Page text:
The Liberation of 26 Hungarian Reformed Ministers

I’m currently reading Spiritual Desertion by Gisbertus Voetius and Johannes Hoornbeeck.  This seventeenth-century work  includes a helpful historical introduction by M. Eugene Oosterhaven.  In this introduction is a fascinating story that I’ve never heard of before, related to the picture above.  To set the context, Oosterhaven has another picture that includes this caption:

Among the theological students of Voetius and Hoornbeeck were scores of Hungarians who pondered the possibility of their kin and country being abandoned by God.  Muslim Turks had occupied Hungary since 1526.  Their cruelty and exploitation of the people shocked all of Europe.  However, Jesuits and Hapsburg rulers, in the service of Rome, were the cause of even greater suffering.

Then this is the caption that goes with the picture I’ve included above:

The liberation of Hungarian ministers at Naples by Admiral de Ruyter, 1676.  The men pictured had been sold to a Spanish fleet to serve as galley slaves.  Chained to oars day and night for nine months, some had struggled with the fear of abandonment by God as well as their fellow believers.  The twenty-six survivors sang Psalms 46, 114, and 125 as they were being transferred to a Dutch ship on February 11, 1676.  When the transfer was complete, they knelt on the deck in their rags and emaciated condition and sang Psalm 116.  The Dutch seamen, who seldom shed tears, wept openly.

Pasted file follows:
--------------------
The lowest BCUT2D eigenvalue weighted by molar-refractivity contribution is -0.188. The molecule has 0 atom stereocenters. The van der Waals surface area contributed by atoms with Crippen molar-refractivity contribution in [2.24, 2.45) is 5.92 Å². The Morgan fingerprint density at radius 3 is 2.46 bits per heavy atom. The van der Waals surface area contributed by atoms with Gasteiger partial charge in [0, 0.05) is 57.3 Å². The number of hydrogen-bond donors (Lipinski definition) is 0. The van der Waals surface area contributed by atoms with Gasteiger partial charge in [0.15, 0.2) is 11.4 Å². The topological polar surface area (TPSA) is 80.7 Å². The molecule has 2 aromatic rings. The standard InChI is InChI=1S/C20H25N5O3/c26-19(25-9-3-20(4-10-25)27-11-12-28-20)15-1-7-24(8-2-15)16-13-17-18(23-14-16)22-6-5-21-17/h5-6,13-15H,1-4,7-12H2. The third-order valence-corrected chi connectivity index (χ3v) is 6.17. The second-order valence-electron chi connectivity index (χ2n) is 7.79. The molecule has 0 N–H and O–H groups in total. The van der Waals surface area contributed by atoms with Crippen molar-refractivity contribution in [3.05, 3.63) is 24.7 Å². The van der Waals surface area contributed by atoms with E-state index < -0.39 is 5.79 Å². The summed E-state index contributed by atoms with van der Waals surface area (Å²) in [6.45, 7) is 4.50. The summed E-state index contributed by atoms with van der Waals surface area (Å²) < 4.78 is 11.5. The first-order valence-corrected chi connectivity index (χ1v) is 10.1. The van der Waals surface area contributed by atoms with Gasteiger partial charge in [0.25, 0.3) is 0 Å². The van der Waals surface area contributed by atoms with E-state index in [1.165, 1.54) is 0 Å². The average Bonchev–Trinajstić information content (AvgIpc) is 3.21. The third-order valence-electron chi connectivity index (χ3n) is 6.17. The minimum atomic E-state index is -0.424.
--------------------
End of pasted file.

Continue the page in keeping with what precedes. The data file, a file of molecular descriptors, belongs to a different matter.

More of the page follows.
How did the Dutch know that the Hungarians (who spoke no Dutch) were singing Psalms 46, 114, 125 and 116?  Because they were singing them in Hungarian on the Genevan tunes.  The Psalms are still being sung in Hungary in this fashion.


But They Can’t Learn/Like Genevan Tunes! Really?

Andrew Myers has an interesting story from early American history involving the Genevan tunes and native peoples.  The tunes of Psalms 128 and 130 were especially favoured.


Genevan Psalm-Singing “Lectionary”